These old men has a picture in their mind from country and ceremony, and they were starting to think about how they were going to do that new form of painting. From there it blew up like a balloon. They started small, and from small they blew up, from Australia, to the United States, overseas, like a balloon.
— PUNATA STOCKMAN NUNGURRAYI
Irrititja Kuwarri Tjungu (Past & Present Together) celebrates the 50th anniversary of Papunya Tula Artists, from the very first experiments of painting on scraps of board through to the epic, abstract paintings that travel the world today. It tells a story of constant artistic rejuvenation. Inspired by the sweeping ancestral landscape of the Australian desert, it is one of the world’s greatest stories of resilience, self-determination and the power of art.
The Embassy of Australia gallery is open to the public, Monday to Friday from 9:30am to 4:30pm, however, visitors are encouraged to call ahead as private functions could prevent access. Groups of more than four are asked to contact firstname.lastname@example.org to schedule an appointment.
A government issued ID is required for entry.
- Exhibition Dates: 25 September to 22 December, 2023
- Location: Dame Quentin Bryce Gallery, Embassy of Australia, 1601 Massachusetts Ave NW, Washington DC 20036.
- For further information call (202) 797-3000 or email: Cultural.RelationsUS@dfat.gov.au.
The exhibition is accompanied by a fully illustrated catalog edited by Fred Myers and Henry Skerritt. It includes essays by numerous Indigenous artists and curators, as well as actor/comedian Steve Martin. Click here to purchase.
Click here to experience this exhibition from anywhere in the world. This virtual gallery features all of the paintings from both parts of the exhibition, answers common questions about artwork from Papunya Tula Artists, and provides lesson plans for teachers.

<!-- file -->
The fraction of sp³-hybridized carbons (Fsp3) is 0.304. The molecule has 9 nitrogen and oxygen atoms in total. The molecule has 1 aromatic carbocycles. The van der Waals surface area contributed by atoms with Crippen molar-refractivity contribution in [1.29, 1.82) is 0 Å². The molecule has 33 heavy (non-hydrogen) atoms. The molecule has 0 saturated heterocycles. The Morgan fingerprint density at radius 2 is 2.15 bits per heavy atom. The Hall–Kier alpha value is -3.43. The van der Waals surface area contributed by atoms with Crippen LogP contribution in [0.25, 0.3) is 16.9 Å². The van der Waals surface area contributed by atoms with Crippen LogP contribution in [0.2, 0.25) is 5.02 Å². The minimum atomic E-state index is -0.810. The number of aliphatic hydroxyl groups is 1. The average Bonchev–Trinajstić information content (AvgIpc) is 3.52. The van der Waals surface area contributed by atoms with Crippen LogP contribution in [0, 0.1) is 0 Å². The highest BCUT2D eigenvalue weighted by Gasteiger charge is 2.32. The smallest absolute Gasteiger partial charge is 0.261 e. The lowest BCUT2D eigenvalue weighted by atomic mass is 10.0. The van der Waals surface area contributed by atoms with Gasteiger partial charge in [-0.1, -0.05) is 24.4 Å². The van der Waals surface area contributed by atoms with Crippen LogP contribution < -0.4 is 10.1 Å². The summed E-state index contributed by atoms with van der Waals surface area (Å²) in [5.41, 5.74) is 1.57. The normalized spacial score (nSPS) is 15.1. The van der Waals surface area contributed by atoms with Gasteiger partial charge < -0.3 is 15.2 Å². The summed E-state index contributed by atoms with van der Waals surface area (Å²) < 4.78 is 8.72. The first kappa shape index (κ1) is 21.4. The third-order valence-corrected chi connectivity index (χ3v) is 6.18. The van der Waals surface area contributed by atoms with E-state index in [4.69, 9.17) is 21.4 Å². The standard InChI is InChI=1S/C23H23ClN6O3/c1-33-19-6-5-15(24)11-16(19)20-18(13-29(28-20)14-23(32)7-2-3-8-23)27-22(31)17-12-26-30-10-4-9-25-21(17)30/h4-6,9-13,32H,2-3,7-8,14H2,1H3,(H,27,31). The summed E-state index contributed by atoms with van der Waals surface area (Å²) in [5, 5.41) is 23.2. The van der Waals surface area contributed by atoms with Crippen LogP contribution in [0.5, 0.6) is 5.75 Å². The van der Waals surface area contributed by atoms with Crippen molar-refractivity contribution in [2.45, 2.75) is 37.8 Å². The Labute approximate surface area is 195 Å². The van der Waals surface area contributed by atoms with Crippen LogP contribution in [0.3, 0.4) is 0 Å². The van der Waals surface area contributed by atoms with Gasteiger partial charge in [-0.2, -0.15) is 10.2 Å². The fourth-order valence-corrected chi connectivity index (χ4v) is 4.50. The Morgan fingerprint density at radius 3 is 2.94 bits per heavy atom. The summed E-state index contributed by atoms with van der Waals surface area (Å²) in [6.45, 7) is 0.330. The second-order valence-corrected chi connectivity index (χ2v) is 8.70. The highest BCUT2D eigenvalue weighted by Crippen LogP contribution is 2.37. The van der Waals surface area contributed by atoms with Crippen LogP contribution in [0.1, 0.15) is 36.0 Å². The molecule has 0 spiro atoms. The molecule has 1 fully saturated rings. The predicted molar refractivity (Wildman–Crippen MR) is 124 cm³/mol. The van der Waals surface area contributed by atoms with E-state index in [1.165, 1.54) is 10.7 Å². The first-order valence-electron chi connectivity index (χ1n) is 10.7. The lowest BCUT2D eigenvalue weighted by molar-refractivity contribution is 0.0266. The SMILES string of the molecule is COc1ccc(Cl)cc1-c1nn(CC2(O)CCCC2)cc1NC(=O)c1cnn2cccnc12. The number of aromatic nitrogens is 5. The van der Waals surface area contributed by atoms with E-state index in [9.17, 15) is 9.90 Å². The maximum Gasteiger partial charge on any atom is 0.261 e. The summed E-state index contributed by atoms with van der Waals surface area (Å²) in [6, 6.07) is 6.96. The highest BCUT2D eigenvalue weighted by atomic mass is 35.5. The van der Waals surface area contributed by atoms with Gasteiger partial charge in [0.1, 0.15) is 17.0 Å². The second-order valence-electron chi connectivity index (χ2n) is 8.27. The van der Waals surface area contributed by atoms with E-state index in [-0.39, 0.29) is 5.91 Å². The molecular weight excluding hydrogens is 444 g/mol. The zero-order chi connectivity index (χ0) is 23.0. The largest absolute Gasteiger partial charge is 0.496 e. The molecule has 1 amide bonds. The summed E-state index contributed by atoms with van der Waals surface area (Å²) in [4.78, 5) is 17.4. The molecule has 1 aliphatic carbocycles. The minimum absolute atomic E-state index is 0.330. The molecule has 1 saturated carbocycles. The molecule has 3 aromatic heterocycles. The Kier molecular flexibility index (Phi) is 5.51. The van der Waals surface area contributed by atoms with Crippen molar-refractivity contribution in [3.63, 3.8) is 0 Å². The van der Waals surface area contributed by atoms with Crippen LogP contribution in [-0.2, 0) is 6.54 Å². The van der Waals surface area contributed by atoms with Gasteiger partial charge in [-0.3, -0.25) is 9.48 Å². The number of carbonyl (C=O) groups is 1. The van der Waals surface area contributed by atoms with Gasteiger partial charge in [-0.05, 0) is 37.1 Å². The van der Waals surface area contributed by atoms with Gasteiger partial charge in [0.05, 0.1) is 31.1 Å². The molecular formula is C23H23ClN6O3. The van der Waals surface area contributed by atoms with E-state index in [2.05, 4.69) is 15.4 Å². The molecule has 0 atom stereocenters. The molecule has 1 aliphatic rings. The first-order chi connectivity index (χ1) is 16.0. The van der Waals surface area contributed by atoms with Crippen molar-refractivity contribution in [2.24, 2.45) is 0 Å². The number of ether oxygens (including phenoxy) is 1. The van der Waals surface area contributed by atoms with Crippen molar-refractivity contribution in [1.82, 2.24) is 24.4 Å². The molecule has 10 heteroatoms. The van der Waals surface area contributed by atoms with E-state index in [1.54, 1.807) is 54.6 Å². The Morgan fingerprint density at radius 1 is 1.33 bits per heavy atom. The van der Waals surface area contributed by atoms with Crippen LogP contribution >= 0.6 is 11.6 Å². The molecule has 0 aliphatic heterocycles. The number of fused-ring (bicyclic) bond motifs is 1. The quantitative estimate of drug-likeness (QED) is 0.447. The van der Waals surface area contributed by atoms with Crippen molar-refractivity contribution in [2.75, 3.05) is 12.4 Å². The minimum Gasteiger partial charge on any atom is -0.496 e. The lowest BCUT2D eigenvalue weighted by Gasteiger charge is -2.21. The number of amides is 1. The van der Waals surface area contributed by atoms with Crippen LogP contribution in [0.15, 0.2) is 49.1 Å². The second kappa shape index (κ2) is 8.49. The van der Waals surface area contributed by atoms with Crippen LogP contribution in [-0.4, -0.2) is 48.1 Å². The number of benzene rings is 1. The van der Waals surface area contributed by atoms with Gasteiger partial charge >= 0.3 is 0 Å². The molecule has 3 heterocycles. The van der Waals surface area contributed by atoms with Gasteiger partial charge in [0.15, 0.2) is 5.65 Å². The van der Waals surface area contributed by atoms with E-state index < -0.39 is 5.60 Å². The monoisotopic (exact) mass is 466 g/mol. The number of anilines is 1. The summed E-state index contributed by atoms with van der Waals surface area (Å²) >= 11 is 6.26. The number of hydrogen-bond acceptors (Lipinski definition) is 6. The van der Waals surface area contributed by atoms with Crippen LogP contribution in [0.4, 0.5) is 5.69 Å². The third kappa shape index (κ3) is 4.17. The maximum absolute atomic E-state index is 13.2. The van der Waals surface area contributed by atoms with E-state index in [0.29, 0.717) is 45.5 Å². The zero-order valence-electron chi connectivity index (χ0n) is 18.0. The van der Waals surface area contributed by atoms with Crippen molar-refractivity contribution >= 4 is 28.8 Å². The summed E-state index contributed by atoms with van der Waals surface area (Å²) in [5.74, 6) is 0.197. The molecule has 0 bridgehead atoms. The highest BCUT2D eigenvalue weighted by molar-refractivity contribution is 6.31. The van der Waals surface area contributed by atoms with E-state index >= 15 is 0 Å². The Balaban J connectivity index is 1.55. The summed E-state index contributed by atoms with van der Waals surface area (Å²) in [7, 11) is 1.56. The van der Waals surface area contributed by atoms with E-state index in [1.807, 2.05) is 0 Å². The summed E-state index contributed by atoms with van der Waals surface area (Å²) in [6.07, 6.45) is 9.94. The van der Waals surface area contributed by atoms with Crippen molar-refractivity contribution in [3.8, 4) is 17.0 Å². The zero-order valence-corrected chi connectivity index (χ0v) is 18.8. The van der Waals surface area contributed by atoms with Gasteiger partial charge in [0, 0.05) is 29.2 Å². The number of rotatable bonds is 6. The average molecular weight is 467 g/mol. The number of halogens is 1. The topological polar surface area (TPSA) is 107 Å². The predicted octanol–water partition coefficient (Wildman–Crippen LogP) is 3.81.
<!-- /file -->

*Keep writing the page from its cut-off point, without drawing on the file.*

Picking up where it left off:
The township of Papunya was founded in 1959 as a settlement for Aboriginal people who were relocated from their homelands. Papunya drew together Aboriginal people from a disparate range of language groups: Luritja, Pintupi, Anmatyerr, Warlpiri, and Kukatja. Some had considerable experience with white Australians. For others, life in Papunya represented their first encounter with colonizers. Inside this bubbling, cross-cultural cauldron, a small group of men began to paint their ancestral designs onto scraps of cardboard, linoleum and masonite.
Painting offered a way of claiming authority: of explaining who you were and where you came from in this chaotic mélange of strangers. Using ancient iconographies rarely seen by outsiders, an artistic renaissance sprung forth as artists defiantly asserted themselves against the uncertainty of colonial displacement.
Artists at Papunya expressed the conditions of their cultural and geographic displacement that have come to define the contemporary experience of Indigenous people and refugees worldwide. Painting began as a vehicle for the survival and transmission of cultural knowledge, but quickly grew into a powerful medium for economic and social justice. In 1972 the artists banded together to form the Papunya Tula Artists company, which still operates today under the guidance of its Aboriginal board of directors. The international success of Papunya Tula Artists inspired the creation of similar cooperatives across Australia, creating a multi-million-dollar industry and helping artists return to their ancestral homelands. Over the last fifty years Papunya Tula has redefined Aboriginal Australian art, sparking one of the most important contemporary art movements of our time.